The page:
I am a professor of Education in the College of Education at the University of Maryland and Director of the Maryland Assessment Research Center for Education Success (MARCES). I got my degree from Syracuse University's psychology department with a specialization in measurement and statistics and the equivalent of an undergraduate major in mathematics. I took a one year post-doc at the Psychometric Laboratory in Chapel Hill and then took an academic position with the University of Georgia's psychology department. After 8 years and promotion to associate professor, I moved in 1978 to the College of Education as professor and chairperson. I was the department chairperson for 26 years and have recently stepped down to return to the life of a faculty member. I have had many great experiences as an administrator, including chairing the campus Senate back in 1992 and chairing numerous campus committees before that time. I have been an Associate Dean for the College of Education developing a management information system and implementing total quality management efforts. The National Council on Measurement in Education and the American Educational Research Association have both asked me to chair a number of committees that have allowed me to provide a national service function. These include the Committee on External Relations, Diversity Relations, and the General Committee on Special Interest Groups. Many years ago, I was elected to Chair the Special Interest Group on Educational Statistics. For 1998-99, I chaired the NCME Awards Committee on Technical Contributions to Measurement Practice and in 2005 I chaired their elections committee.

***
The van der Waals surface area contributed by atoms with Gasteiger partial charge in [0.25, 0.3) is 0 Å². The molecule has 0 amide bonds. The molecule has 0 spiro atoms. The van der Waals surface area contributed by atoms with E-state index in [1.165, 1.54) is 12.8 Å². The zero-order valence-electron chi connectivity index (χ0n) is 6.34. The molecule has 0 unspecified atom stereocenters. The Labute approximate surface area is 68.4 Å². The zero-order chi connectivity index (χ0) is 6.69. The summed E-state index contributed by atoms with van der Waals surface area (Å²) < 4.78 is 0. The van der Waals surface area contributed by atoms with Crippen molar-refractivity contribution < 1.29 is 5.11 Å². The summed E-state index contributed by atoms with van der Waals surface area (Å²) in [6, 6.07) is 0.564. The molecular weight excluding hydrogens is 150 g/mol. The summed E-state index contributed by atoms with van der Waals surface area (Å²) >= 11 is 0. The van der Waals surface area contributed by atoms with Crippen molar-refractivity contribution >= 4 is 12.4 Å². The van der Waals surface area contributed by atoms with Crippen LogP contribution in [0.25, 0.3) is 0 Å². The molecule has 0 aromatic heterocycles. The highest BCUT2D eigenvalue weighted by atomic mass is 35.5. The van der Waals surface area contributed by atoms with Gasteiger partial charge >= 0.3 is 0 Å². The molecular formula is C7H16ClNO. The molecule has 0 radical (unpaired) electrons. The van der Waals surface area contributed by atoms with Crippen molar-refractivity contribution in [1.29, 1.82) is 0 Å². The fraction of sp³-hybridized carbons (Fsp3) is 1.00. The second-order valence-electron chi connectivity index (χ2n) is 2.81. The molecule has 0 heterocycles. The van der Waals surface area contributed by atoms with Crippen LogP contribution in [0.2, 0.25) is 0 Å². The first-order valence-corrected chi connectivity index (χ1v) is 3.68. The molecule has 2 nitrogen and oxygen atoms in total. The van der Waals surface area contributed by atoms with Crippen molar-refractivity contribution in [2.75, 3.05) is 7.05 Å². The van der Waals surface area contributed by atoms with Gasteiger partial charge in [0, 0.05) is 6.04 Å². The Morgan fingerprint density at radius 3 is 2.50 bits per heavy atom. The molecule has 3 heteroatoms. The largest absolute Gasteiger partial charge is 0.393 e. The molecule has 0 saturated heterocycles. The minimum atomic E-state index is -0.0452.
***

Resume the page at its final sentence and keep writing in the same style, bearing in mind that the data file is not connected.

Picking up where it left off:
In addition to all the administrative and national and campus service activities, I also have an active research program that concerns a number of different areas of interest. I have published a number of articles in the area of test equating with Dr. Gary Skaggs, a former student of mine. I have also worked with the National Assessment Governing Board on some related issues of equating state tests and international tests to NAEP results. Another research interest concerns NAEP and the issue of describing points on the performance scale and determining the cut-offs for various passing levels. I have more recently been interested in teacher and school performance and have worked with Dr. Terry Alban on that issue. I am also interested in the problem of interpreting tests that are administered to students who receive accommodations and have several projects in that area. The field of Value Added Modeling is also an area of interest of mine and I recently organized a conference on the topic and am in the midst of doing an edited book based on the conference. The book is being published by JAM press and will be titled "Value Added Models in Education: Theory and Applications."